Raiford Chatman Davis
|Birthplace:||Cogdell, Clinch, Georgia, United States|
|Death:||Died in Miami, Florida, United States|
|Cause of death:||natural causes|
Husband of Ruby Ann Dee
|Managed by:||Kenneth Kwame Welsh, (C)|
<private> Day (Davis)child
<private> Muhammad (Davis)child
About Ossie Davis
Ossie Davis (December 18, 1917 – February 4, 2005) was an African-American film actor, director, poet, playwright, writer, and social activist.
During World War II, Davis spent four years in the Army, mainly as a surgical technician in an African-American unit of a military hospital in Liberia, where he tended wounded soldiers and local inhabitants. He served in the Army Medical Corps in Liberia for nearly three years, helping to establish a hospital there for African-American soldiers -- the Army, of course, was still segregated. There he penned and performed a few shows for the troops.
Ossie Davis: an appreciation
- Ossie Davis, National Visionary
- NPR audio archive
- The Career of Ossie Davis - New York Times Slide Show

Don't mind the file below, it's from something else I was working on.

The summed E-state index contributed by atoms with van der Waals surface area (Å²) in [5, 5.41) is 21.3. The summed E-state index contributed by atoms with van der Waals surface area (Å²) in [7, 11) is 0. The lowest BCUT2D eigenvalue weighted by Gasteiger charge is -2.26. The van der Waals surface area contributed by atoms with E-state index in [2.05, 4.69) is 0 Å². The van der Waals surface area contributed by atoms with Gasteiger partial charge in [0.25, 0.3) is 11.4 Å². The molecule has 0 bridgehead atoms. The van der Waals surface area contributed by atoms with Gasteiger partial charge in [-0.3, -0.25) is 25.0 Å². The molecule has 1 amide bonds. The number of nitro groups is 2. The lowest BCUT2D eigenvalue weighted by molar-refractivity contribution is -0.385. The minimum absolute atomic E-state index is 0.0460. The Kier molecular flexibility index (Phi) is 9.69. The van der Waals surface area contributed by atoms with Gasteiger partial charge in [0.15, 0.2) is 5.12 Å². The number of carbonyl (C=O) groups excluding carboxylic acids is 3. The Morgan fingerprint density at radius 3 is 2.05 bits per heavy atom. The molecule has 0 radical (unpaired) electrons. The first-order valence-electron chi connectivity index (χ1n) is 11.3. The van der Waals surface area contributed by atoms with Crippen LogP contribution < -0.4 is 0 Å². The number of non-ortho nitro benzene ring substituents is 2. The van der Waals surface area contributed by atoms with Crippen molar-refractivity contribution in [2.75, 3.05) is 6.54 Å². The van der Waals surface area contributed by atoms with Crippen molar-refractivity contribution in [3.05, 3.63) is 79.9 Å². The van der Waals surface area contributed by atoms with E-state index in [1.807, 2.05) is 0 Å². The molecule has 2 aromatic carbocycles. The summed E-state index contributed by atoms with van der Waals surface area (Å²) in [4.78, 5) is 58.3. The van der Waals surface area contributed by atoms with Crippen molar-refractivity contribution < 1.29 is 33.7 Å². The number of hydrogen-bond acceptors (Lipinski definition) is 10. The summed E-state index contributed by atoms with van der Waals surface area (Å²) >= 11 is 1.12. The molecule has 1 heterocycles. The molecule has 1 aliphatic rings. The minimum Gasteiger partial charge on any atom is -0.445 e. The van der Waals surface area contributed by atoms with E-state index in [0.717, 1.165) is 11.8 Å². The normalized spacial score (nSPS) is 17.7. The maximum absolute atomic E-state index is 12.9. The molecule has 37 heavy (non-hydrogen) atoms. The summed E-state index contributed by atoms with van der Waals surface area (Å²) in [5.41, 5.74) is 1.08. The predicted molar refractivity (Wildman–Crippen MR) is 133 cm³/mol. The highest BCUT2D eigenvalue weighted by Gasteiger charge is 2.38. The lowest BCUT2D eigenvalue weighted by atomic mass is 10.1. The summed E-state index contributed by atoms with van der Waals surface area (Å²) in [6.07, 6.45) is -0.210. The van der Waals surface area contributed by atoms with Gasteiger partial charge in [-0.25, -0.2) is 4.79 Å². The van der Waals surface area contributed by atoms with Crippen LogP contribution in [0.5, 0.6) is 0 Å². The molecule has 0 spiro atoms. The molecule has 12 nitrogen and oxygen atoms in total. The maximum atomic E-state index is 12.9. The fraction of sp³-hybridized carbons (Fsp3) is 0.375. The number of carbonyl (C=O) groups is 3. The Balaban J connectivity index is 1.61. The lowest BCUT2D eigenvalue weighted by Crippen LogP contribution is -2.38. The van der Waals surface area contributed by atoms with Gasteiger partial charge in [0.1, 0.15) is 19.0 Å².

- Ossie Davis & Ruby Dee: The Official Site
- Ossie Davis (1917-2005) at the New Georgia Encyclopedia
- Ossie Davis (1917-2005) on Wikipedia
- The Campaign for the Ossie Davis Endowment
- Black servicemen and servicewomen in World War II
- Tribute to Ossie Davis
- Ossie Davis
- Men in Movies: Ossie Davis
In February, New Orleans' D-Day Museum – in cooperation with Tulane's Amistad Research Center and The Eisenhower Center for American Studies at the University of New Orleans – hosted a first-ever national symposium on the African-American experience in World War II. Black vets celebrated their place in history, but also traded with historians stories of discrimination, protest and reprisal. Even keynote speaker Ossie Davis revealed a deadly racial incident he witnessed while stationed in Liberia. The symposium title, "Double Victory: Fighting on Two Fronts" alludes to a grassroots civil rights movement that called for "Victory at Home, Victory Abroad." The movement had no leaders, but some of its adherents were so passionate that they burned or carved a "double V" on their chests.
"Troublemakers" in the controversial 364th Regiment had those "double Vs," according to Army intelligence files.